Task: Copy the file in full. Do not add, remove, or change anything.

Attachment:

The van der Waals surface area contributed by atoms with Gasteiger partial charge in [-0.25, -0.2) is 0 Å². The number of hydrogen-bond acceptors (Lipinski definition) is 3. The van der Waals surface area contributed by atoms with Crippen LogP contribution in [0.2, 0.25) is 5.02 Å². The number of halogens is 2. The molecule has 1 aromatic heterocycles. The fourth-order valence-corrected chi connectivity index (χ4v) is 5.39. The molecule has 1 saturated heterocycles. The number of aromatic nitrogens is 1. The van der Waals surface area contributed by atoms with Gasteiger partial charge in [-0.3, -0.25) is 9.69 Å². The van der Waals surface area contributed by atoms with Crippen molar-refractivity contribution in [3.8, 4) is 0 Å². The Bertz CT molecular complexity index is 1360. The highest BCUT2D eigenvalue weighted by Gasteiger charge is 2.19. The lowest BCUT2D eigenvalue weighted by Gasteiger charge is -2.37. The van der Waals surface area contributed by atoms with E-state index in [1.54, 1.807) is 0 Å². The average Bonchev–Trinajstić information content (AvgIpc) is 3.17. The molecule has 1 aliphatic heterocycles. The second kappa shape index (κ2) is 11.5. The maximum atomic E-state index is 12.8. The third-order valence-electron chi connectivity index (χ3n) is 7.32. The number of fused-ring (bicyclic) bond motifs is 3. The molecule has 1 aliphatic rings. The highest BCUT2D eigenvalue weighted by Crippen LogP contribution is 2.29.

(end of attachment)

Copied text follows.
The van der Waals surface area contributed by atoms with Gasteiger partial charge in [-0.25, -0.2) is 0 Å². The number of hydrogen-bond acceptors (Lipinski definition) is 3. The van der Waals surface area contributed by atoms with Crippen LogP contribution in [0.2, 0.25) is 5.02 Å². The number of halogens is 2. The molecule has 1 aromatic heterocycles. The fourth-order valence-corrected chi connectivity index (χ4v) is 5.39. The molecule has 1 saturated heterocycles. The number of aromatic nitrogens is 1. The van der Waals surface area contributed by atoms with Gasteiger partial charge in [-0.3, -0.25) is 9.69 Å². The van der Waals surface area contributed by atoms with Crippen molar-refractivity contribution in [3.8, 4) is 0 Å². The Bertz CT molecular complexity index is 1360. The highest BCUT2D eigenvalue weighted by Gasteiger charge is 2.19. The lowest BCUT2D eigenvalue weighted by Gasteiger charge is -2.37. The van der Waals surface area contributed by atoms with E-state index in [1.54, 1.807) is 0 Å². The average Bonchev–Trinajstić information content (AvgIpc) is 3.17. The molecule has 1 aliphatic heterocycles. The second kappa shape index (κ2) is 11.5. The maximum atomic E-state index is 12.8. The third-order valence-electron chi connectivity index (χ3n) is 7.32. The number of fused-ring (bicyclic) bond motifs is 3. The molecule has 1 aliphatic rings. The highest BCUT2D eigenvalue weighted by Crippen LogP contribution is 2.29.